The Query Letter That Got Me My Agent

So today I will be sharing with you the query letter that got me my agent - as well as a whole bunch of full and partial requests! I started writing my query letter in the early stages of writing my book. I think it really helped me see the bigger picture and understand what the key themes were in my plot. I got it checked dozens of times before I sent out my first query - and I advise that you do too!

Ace of Spades was the 3rd book I queried, and so I had a bit of practice before hand on query writing. The most helpful resource I found was looking at successful queries like the query of author Amelie Wen Zhao. Her advice was invaluable and really helped to tighten my query and understand how to hook agents using carefully crafted language.

This query letter not only got me an agent but it is the query letter for the book that got me a book deal! (click here to add it on Goodreads)

So…here it is!

Dear Ms. Sheppard,

I addressed most agents as Ms. or Mr, but do your research and make sure you use their correct pronouns - i.e. some agents may use Mx.

From sex-tapes to covered up murders, Devon and Chiamaka have a lot at stake if their secrets ever get out.

This was my first paragraph. Short, simple and effective. I showcased what my stakes were, and gave them an idea of what sort of character’s and themes this story is dealing with. From this first sentence, we know we are dealing with major secrets and the threat of these secrets being exposed. But by who? This was my hook.

Start with something compelling about your character(s) or the world you are writing about. A fact that makes your book stand out, out of the hundreds of queries agents read in a week.

Anyone that knows them knows that they are furthest from friends; some may even call them enemies.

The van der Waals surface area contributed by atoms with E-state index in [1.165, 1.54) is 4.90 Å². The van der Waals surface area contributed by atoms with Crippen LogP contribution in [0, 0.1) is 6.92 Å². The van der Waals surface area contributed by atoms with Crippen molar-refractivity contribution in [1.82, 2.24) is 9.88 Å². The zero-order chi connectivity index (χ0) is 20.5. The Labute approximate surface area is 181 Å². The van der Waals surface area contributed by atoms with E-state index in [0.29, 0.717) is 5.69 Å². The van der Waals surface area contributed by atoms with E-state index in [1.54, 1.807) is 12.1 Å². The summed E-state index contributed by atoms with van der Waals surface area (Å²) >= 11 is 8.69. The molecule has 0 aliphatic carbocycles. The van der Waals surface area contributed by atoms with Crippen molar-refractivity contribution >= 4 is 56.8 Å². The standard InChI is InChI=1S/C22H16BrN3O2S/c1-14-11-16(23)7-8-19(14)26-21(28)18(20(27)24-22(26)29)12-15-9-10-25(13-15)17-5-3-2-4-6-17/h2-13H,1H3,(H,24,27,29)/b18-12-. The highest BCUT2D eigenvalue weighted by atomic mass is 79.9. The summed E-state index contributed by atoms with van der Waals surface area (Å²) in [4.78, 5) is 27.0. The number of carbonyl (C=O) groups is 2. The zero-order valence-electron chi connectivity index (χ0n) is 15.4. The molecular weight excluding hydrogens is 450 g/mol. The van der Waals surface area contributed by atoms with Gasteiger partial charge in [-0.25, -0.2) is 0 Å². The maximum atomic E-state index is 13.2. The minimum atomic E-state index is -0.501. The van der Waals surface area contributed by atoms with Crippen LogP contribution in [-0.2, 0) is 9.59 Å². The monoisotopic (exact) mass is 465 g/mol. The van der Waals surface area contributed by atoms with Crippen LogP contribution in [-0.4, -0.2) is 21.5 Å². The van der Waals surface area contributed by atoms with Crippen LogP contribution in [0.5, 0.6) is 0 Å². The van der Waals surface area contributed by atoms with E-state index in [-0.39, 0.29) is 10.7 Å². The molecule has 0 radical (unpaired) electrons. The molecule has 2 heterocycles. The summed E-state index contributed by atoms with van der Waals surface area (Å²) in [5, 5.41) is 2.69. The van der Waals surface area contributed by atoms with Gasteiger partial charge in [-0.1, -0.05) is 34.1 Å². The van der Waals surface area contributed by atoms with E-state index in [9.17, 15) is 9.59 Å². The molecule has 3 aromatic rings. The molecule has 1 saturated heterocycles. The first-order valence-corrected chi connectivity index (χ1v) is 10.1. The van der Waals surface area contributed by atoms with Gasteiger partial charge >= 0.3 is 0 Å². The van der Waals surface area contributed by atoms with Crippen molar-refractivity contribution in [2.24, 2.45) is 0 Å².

Here I established what the relationship is like between the two main characters - this was important for me as i needed to create an understanding that this ‘quest’ to find who is possibly blackmailing them is made harder by the fact that they do not get along. While following other successful queries and their structure, I noted that while there was a formula they still made the query their own. So instead of moving straight on to the inciting incident, i first wanted to establish what the relationship between the two looks like. Doing this showed that there was tension prior to the inciting incident.

But when ‘Aces’, an anonymous texter, starts spreading their secrets around their private school, they have no choice but to team up and expose their tormentor’s identity.

Now, I move onto the inciting incident. Their secrets being spread. After revealing what kind secrets they are hiding in the first paragraph, the revelation that they have been spread is even more shocking. Which begs the question…what does happen if they get out?

If they fail to act fast enough, they risk social annihilation and losing out on a place at their dream colleges. 

Here I state what they have to lose if they don’t stop their tormentor in the initial stages of their secrets being spread. I use two things that would be important to many High School seniors - having friends and getting into University.